Sydney 7s Recap
Coming into the 2018 Australia Sevens in Sydney, the Australian men’s team had not scored a cup victory since Tokyo in 2012. The men were slotted into a difficult pool alongside Scotland, Canada, and the United States who had each claimed a tournament crown more recently than the host nation. Nevertheless, the Australian men proved the class of the competition, running through undefeated.
Unlike the men, the Australian women have been the pure class of women’s rugby over the past several seasons. Winning the series title and Olympic gold in 2016, the Australians have bounced back from a, by their lofty standards, poor seasons one year ago, that saw them thrice fall in the final to archrival New Zealand and not win a single cup title. Through two tournaments, Australia has now swept both Dubai and Sydney to top the leader board.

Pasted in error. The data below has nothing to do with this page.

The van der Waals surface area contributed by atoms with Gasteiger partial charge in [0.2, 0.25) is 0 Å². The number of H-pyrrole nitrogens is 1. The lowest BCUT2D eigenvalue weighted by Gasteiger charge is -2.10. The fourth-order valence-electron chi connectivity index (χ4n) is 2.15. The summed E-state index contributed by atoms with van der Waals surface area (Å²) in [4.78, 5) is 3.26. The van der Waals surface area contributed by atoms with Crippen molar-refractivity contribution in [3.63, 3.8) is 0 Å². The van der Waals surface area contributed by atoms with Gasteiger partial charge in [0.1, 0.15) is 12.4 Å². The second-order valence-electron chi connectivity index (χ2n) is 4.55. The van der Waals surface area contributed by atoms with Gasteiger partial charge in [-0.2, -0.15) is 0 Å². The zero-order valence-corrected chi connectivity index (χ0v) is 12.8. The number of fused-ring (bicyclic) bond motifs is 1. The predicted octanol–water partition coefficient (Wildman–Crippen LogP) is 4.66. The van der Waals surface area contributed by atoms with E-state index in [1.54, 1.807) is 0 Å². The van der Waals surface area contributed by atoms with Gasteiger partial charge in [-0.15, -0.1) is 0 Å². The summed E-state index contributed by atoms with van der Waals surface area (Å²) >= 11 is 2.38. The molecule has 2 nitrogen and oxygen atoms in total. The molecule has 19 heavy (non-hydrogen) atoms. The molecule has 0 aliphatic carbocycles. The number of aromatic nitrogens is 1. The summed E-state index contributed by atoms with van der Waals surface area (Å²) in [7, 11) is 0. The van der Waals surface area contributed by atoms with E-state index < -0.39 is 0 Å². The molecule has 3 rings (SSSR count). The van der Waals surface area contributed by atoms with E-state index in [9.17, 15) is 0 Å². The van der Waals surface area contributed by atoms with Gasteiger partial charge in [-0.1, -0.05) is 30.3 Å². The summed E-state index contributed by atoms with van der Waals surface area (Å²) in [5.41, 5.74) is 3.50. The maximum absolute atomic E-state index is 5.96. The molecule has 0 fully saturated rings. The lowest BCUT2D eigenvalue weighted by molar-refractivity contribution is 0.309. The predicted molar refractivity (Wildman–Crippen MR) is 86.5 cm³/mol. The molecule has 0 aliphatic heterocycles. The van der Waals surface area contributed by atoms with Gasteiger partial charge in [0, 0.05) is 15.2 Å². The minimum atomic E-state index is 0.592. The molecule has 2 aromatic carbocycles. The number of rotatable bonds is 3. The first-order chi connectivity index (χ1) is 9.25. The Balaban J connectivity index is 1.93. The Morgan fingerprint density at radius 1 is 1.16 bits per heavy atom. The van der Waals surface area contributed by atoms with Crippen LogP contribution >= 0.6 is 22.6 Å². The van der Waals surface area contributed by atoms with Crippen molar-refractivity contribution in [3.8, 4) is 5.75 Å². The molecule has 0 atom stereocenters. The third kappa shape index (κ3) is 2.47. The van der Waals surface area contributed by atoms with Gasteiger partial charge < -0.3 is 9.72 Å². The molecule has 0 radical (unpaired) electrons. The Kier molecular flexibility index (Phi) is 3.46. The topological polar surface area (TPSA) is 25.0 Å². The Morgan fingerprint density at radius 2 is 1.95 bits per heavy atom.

Although the competition proved magnificent for the home crowd fans, it was also an important indicator for fans of the team USA squads. For the men, a horrendous, winless outing in Dubai shook an energetic fan base to its core. The men were able to right the ship a bit in Cape Town, posting an unprecedented shutout of New Zealand–the ultimate tournament champion–in pool play ahead of a loss to Fiji in the fifth-place match.
The American women, on the other hand, began the season as they had never done before. Doing just enough to sneak into the quarterfinal, the Eagles rattled off two consecutive wins before losing to Australia in the final. Entering Sydney as the second-ranked team in the world was extremely unfamiliar territory. Their fans, familiar with a history of occasional bursts of greatness followed by mediocrity, waited with bated breath to see if history would repeat itself, or if the Eagles were ready to soar.